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June 15, 2013 Featured article candidate Promoted
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According to HANZAB, "large terns with erectile crests (e.g. S. bergii, S. bengalensis) sometimes placed in Thalasseus." HANZAB lists them under Sterna. Tannin 07:37 4 Jun 2003 (UTC)

Lynx HBW accepts Thalasseus; I've added that and the other segregate genera they accept in brackets. - MPF

Duplicate Article?[edit]

Is this article about the same bird?

no - this article is about the tern family, River Tern is a particular species, jimfbleak 15:17, 23 April 2006 (UTC)
ah, fair enough, just wondering :)


Merriam-Webster, American Heritage, and the OED all say "tern" is from Scandinavian words related to modern Danish terne, etc., and etymonline agrees and adds that Old English stearn meant "starling". Is there some reason these etymologies aren't in the article—maybe a refutation in Hume or something? —JerryFriedman (Talk) 02:26, 8 January 2014 (UTC)

OED says Of Norse origin: compare Danish terne, Swedish tärna, Norwegian and Faroese terna < Old Norse þerna, the tern or sea swallow... Some consider tern to be related to stearn, stern, which occurs in Old English as a bird-name, and, in the form starn, is a name in E. Anglia of the Common and the Black Tern; it is mentioned by W. Turner Avium præcipuarum historia, 1544, as ‘nostrati lingua sterna appellata’, whence Linnæus took Sterna as a generic name. I'm going out shortly, I'll look tomorrow Jimfbleak - talk to me? 06:21, 8 January 2014 (UTC)
Jerry, does this work? Jimfbleak - talk to me? 15:33, 8 January 2014 (UTC)
Thanks, Jim! I changed it a bit to make it clear from the start that there's controversy and to add a probably source for Linnaeus's Sterna. —JerryFriedman (Talk) 05:34, 9 January 2014 (UTC)
Hi Jerry, I've tweaked slightly. "According to some authorities" was repeated in consecutive sentences, which shouldn't really happen in FA prose. The first two sentences, regarding the facts of the usage in English, aren't a matter of controversy AFAIK (for example, you can download the text of The Seafarer and its translation to check that the word is used in that context). I don't know if the claimed derivation from Norse is controversial or not, I'll take your word for that, but since it's an opinion rather than a fact I've left the reference to the "authorities" there. Hope that makes sense. Your Linnaeus bit clarifies too Jimfbleak - talk to me? 06:50, 9 January 2014 (UTC)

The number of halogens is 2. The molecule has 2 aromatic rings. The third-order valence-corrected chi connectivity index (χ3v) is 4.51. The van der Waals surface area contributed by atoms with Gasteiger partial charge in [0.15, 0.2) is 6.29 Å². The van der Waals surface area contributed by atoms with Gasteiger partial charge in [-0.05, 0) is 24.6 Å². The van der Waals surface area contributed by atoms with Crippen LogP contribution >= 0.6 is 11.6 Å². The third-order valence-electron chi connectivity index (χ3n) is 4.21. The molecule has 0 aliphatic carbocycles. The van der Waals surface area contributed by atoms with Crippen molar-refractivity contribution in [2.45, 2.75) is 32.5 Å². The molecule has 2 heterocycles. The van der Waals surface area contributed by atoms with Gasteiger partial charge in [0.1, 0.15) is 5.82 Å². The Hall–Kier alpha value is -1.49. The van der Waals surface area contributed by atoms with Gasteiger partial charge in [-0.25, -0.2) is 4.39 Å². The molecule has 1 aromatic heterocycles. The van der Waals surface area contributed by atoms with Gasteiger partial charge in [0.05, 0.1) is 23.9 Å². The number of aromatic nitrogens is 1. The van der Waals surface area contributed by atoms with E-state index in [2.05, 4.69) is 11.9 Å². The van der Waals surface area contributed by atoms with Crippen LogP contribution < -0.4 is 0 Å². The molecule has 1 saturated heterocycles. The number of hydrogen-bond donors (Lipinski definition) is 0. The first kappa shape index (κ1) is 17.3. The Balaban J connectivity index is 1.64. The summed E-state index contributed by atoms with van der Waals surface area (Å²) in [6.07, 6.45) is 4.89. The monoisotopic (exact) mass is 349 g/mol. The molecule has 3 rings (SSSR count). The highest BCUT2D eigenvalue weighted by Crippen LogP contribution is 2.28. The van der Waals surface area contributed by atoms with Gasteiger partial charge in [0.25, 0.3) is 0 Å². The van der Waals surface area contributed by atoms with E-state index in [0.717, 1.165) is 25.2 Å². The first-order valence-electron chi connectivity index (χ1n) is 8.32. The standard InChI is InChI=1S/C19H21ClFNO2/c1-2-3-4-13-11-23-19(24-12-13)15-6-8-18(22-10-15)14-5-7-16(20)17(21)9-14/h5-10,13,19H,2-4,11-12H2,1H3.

Thanks for fixing my mistake. I misplaced the part saying what's controversial (having changed what I was going to say in midstream). There is a controversy, since "tern" can't be both from Anglo-Saxon stearn and from Norse words without an "s". I hope it's clearer now. I added Merriam-Webster to go with plural "authorities". I got the statement that Turner's "sterna" was a Latinization of "stern" by asking at the Reference Desk here. I thought it was interesting enough that Linnaeus's Sterna was probably Turner's Latinization that I added a quote with a sourced translation, but you may think that makes the etymology too complicated in a article that about a bird, not a word, so maybe something simpler would be better. (For further complication, Turner seems to have seen the Black Tern at Reedham, which goes nicely with "stern" in Norfolk dialect.) —JerryFriedman (Talk) 19:04, 11 January 2014 (UTC)

Looks good to me, Jerry. If you want to see the outcome of a really convoluted etymology, try |this, the outcome of days of discussion between me and Snowman. Jimfbleak - talk to me? 19:19, 11 January 2014 (UTC) Normal 0 false false false EN-GB X-NONE X-NONE MicrosoftInternetExplorer4